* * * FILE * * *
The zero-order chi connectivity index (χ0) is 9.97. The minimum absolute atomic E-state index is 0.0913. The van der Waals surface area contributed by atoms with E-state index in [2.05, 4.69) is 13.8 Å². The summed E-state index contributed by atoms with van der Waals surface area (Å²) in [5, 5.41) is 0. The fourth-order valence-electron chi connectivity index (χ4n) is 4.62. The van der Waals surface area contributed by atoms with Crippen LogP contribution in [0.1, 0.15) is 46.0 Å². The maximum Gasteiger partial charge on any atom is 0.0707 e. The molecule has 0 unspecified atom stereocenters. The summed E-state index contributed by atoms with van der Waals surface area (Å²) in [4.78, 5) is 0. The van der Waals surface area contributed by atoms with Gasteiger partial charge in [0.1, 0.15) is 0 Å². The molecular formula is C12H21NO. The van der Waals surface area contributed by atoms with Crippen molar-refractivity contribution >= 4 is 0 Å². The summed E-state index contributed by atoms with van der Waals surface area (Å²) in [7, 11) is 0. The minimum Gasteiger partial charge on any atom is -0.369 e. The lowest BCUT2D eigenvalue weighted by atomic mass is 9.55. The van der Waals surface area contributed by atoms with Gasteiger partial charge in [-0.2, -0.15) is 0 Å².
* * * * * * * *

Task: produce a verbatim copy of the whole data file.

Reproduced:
The zero-order chi connectivity index (χ0) is 9.97. The minimum absolute atomic E-state index is 0.0913. The van der Waals surface area contributed by atoms with E-state index in [2.05, 4.69) is 13.8 Å². The summed E-state index contributed by atoms with van der Waals surface area (Å²) in [5, 5.41) is 0. The fourth-order valence-electron chi connectivity index (χ4n) is 4.62. The van der Waals surface area contributed by atoms with Crippen LogP contribution in [0.1, 0.15) is 46.0 Å². The maximum Gasteiger partial charge on any atom is 0.0707 e. The molecule has 0 unspecified atom stereocenters. The summed E-state index contributed by atoms with van der Waals surface area (Å²) in [4.78, 5) is 0. The van der Waals surface area contributed by atoms with Gasteiger partial charge in [0.1, 0.15) is 0 Å². The molecular formula is C12H21NO. The van der Waals surface area contributed by atoms with Crippen molar-refractivity contribution >= 4 is 0 Å². The summed E-state index contributed by atoms with van der Waals surface area (Å²) in [7, 11) is 0. The minimum Gasteiger partial charge on any atom is -0.369 e. The lowest BCUT2D eigenvalue weighted by atomic mass is 9.55. The van der Waals surface area contributed by atoms with Gasteiger partial charge in [-0.2, -0.15) is 0 Å².